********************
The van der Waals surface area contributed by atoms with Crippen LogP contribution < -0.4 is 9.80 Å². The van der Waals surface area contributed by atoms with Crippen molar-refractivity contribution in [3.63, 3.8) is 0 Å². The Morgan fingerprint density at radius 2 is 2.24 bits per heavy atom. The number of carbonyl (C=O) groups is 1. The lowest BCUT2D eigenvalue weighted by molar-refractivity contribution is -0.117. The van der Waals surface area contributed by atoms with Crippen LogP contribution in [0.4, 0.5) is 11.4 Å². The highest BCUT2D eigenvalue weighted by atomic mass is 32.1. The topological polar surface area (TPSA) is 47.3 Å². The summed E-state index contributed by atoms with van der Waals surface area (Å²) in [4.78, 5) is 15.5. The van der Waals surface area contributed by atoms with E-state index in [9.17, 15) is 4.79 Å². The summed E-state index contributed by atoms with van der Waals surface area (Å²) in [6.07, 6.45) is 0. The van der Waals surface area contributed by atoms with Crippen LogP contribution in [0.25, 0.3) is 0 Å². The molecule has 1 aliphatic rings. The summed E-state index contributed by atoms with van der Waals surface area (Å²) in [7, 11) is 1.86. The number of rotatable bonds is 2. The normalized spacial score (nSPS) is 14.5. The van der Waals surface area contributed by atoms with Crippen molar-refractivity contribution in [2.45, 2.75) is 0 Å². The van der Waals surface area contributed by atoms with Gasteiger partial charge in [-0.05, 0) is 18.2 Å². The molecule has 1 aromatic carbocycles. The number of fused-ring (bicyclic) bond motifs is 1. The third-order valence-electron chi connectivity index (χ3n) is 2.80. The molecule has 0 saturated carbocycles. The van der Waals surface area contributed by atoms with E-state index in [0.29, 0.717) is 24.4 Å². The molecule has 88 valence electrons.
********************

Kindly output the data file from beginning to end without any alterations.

The van der Waals surface area contributed by atoms with Crippen LogP contribution < -0.4 is 9.80 Å². The van der Waals surface area contributed by atoms with Crippen molar-refractivity contribution in [3.63, 3.8) is 0 Å². The Morgan fingerprint density at radius 2 is 2.24 bits per heavy atom. The number of carbonyl (C=O) groups is 1. The lowest BCUT2D eigenvalue weighted by molar-refractivity contribution is -0.117. The van der Waals surface area contributed by atoms with Crippen LogP contribution in [0.4, 0.5) is 11.4 Å². The highest BCUT2D eigenvalue weighted by atomic mass is 32.1. The topological polar surface area (TPSA) is 47.3 Å². The summed E-state index contributed by atoms with van der Waals surface area (Å²) in [4.78, 5) is 15.5. The van der Waals surface area contributed by atoms with E-state index in [9.17, 15) is 4.79 Å². The summed E-state index contributed by atoms with van der Waals surface area (Å²) in [6.07, 6.45) is 0. The van der Waals surface area contributed by atoms with Crippen LogP contribution in [0.25, 0.3) is 0 Å². The molecule has 1 aliphatic rings. The summed E-state index contributed by atoms with van der Waals surface area (Å²) in [7, 11) is 1.86. The number of rotatable bonds is 2. The normalized spacial score (nSPS) is 14.5. The van der Waals surface area contributed by atoms with Crippen molar-refractivity contribution in [2.45, 2.75) is 0 Å². The van der Waals surface area contributed by atoms with Gasteiger partial charge in [-0.05, 0) is 18.2 Å². The molecule has 1 aromatic carbocycles. The number of fused-ring (bicyclic) bond motifs is 1. The third-order valence-electron chi connectivity index (χ3n) is 2.80. The molecule has 0 saturated carbocycles. The van der Waals surface area contributed by atoms with E-state index in [0.29, 0.717) is 24.4 Å². The molecule has 88 valence electrons.